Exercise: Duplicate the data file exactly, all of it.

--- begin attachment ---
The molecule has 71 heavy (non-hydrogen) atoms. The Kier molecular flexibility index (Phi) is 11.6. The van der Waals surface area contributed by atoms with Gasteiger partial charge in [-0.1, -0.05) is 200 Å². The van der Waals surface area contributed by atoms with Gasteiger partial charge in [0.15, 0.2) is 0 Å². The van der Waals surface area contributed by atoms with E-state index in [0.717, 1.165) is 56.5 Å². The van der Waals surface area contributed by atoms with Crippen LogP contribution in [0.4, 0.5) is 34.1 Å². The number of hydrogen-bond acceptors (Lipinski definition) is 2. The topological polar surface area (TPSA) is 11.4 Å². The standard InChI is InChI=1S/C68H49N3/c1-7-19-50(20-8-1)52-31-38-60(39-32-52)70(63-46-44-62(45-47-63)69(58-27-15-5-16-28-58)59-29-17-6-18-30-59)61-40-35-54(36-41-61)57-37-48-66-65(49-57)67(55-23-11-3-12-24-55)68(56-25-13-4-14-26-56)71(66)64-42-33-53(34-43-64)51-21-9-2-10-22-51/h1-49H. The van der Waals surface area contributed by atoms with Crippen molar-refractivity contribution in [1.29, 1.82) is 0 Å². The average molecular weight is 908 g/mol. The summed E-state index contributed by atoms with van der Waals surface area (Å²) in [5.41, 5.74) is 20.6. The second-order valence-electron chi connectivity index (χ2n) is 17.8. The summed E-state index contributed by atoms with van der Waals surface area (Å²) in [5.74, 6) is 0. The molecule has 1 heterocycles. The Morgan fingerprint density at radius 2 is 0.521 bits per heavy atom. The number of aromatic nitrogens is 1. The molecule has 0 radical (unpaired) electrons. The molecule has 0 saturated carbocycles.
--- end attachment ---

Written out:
The molecule has 71 heavy (non-hydrogen) atoms. The Kier molecular flexibility index (Phi) is 11.6. The van der Waals surface area contributed by atoms with Gasteiger partial charge in [-0.1, -0.05) is 200 Å². The van der Waals surface area contributed by atoms with Gasteiger partial charge in [0.15, 0.2) is 0 Å². The van der Waals surface area contributed by atoms with E-state index in [0.717, 1.165) is 56.5 Å². The van der Waals surface area contributed by atoms with Crippen LogP contribution in [0.4, 0.5) is 34.1 Å². The number of hydrogen-bond acceptors (Lipinski definition) is 2. The topological polar surface area (TPSA) is 11.4 Å². The standard InChI is InChI=1S/C68H49N3/c1-7-19-50(20-8-1)52-31-38-60(39-32-52)70(63-46-44-62(45-47-63)69(58-27-15-5-16-28-58)59-29-17-6-18-30-59)61-40-35-54(36-41-61)57-37-48-66-65(49-57)67(55-23-11-3-12-24-55)68(56-25-13-4-14-26-56)71(66)64-42-33-53(34-43-64)51-21-9-2-10-22-51/h1-49H. The van der Waals surface area contributed by atoms with Crippen molar-refractivity contribution in [1.29, 1.82) is 0 Å². The average molecular weight is 908 g/mol. The summed E-state index contributed by atoms with van der Waals surface area (Å²) in [5.41, 5.74) is 20.6. The second-order valence-electron chi connectivity index (χ2n) is 17.8. The summed E-state index contributed by atoms with van der Waals surface area (Å²) in [5.74, 6) is 0. The molecule has 1 heterocycles. The Morgan fingerprint density at radius 2 is 0.521 bits per heavy atom. The number of aromatic nitrogens is 1. The molecule has 0 radical (unpaired) electrons. The molecule has 0 saturated carbocycles.